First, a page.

Hives and Angioedema

Hives is an allergic reaction that can occur suddenly in response to an allergen. Hives are small red bumps that are called wheals or welts that appear on the skin when an allergic reaction happens. They are itchy and can cause discomfort to the patient.

Angioedema on the other hand are like hives but is larger and run deeper in the skin tissues. Angioedema is a more severe condition than hives. It causes swelling near the eyes and mouth. Sometimes swelling also occurs in the throat which could be dangerous because it can block the passage of air to the lungs.

Common triggers that cause Hives and Angioedema are listed below:

  • Viral infections are one of the common triggers for Hives and Angioedema.
  • Insect bites and stings
  • Allergies to food, medicines, pets, cosmetics etc.
  • Emotional and physical stress.
  • Transfusions of blood
  • A person suffering from an autoimmune disease can get Hives and Angioedema.
  • Physical factors such as sunlight, hot or cold weather are other possibilites

Hives and Angioedema Treatment

In very mild cases treatment may not be required. Below are some measures a person can take to avoid Hives and Angioedema or treat it successfully.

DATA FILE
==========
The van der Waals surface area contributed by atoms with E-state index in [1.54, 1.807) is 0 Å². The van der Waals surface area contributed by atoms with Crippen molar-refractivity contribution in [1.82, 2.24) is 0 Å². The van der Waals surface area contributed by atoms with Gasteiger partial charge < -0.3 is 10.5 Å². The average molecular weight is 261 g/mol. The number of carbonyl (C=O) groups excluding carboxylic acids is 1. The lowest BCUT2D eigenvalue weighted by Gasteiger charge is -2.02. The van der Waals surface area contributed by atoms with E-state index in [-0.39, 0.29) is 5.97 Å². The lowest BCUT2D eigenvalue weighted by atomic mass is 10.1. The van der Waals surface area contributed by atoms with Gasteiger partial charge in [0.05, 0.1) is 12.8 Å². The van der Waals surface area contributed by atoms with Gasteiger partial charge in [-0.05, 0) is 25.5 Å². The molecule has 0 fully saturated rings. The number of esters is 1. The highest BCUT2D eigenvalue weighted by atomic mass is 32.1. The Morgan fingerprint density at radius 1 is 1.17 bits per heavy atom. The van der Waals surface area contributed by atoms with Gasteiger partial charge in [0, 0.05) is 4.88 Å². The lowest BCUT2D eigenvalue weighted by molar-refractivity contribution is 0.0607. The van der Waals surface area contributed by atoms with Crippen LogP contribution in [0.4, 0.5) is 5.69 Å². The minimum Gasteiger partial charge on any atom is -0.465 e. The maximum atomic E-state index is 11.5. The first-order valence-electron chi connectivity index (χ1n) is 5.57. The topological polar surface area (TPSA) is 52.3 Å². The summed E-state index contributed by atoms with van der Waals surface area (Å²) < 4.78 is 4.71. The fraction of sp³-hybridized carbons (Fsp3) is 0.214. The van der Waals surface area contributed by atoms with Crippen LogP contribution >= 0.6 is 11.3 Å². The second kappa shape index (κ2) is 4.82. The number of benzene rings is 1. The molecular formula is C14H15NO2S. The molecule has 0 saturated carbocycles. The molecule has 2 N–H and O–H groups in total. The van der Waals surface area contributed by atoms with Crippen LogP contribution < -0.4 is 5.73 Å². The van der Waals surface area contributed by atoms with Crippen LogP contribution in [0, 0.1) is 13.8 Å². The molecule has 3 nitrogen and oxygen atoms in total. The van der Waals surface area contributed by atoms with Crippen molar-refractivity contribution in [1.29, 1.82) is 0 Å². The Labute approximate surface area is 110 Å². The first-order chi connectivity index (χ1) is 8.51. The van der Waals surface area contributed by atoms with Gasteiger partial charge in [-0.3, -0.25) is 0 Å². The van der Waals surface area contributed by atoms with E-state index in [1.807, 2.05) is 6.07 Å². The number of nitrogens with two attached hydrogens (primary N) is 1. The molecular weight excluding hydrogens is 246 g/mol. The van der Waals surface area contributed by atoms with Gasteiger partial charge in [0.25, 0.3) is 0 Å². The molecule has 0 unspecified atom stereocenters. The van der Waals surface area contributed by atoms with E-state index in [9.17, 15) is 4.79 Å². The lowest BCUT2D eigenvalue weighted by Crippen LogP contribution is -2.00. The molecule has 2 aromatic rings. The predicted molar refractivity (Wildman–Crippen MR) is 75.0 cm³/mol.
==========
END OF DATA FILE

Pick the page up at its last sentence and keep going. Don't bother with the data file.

If you know you are allergic to something that causes Hives and Angioedema then stay away from it. It may sound obvious, but temptation can ruin your day!

The most typical sources of allergy that can cause an outbreak are from food, pets, cosmetics and medicines.

If you have the symptoms of Hives and Angioedema, and it’s causing you discomfort then you can take an over the counter antihistamine that is readily available at medical stores or from your pharmacy.

Cool compresses can help reduce discomfort. Take a bath in cold water, it will help reduce discomfort.

Avoid taking hot showers.

Avoid exposure to sunlight and other physical agents that can cause Hives and Angioedema.

Wear loose fitting clothes to allow air in.

Avoid indulging in laborious activity that can cause sweating.

Try to relax and avoid stress.

You can use a nasal spray in case your nose is blocked.

If you have difficulty in breathing, you can use an inhalator such as albuterol. This will help open the airway passage.

Of course, if the condition is causing you much discomfort, head straight for your Doctor who may administer a course of corticosteroids, and in some severe cases, give you shots to control and decrease the outbreak.

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